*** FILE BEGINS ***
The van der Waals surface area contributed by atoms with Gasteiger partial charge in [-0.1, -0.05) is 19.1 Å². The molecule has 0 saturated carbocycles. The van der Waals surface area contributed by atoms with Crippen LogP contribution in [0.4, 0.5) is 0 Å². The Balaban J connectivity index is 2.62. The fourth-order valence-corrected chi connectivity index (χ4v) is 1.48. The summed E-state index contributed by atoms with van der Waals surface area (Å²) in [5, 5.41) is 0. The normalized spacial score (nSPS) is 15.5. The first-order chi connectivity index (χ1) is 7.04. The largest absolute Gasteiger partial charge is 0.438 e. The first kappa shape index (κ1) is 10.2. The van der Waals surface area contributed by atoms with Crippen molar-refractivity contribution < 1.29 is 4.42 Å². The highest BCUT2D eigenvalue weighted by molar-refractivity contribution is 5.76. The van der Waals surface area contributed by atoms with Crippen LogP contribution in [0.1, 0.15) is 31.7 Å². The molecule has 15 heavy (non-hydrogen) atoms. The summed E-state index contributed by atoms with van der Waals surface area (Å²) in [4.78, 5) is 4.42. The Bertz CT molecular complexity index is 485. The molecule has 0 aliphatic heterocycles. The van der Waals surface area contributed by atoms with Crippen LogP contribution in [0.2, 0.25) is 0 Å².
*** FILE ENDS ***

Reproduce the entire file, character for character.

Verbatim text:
The van der Waals surface area contributed by atoms with Gasteiger partial charge in [-0.1, -0.05) is 19.1 Å². The molecule has 0 saturated carbocycles. The van der Waals surface area contributed by atoms with Crippen LogP contribution in [0.4, 0.5) is 0 Å². The Balaban J connectivity index is 2.62. The fourth-order valence-corrected chi connectivity index (χ4v) is 1.48. The summed E-state index contributed by atoms with van der Waals surface area (Å²) in [5, 5.41) is 0. The normalized spacial score (nSPS) is 15.5. The first-order chi connectivity index (χ1) is 7.04. The largest absolute Gasteiger partial charge is 0.438 e. The first kappa shape index (κ1) is 10.2. The van der Waals surface area contributed by atoms with Crippen molar-refractivity contribution < 1.29 is 4.42 Å². The highest BCUT2D eigenvalue weighted by molar-refractivity contribution is 5.76. The van der Waals surface area contributed by atoms with Crippen LogP contribution in [0.1, 0.15) is 31.7 Å². The molecule has 15 heavy (non-hydrogen) atoms. The summed E-state index contributed by atoms with van der Waals surface area (Å²) in [4.78, 5) is 4.42. The Bertz CT molecular complexity index is 485. The molecule has 0 aliphatic heterocycles. The van der Waals surface area contributed by atoms with Crippen LogP contribution in [0.2, 0.25) is 0 Å².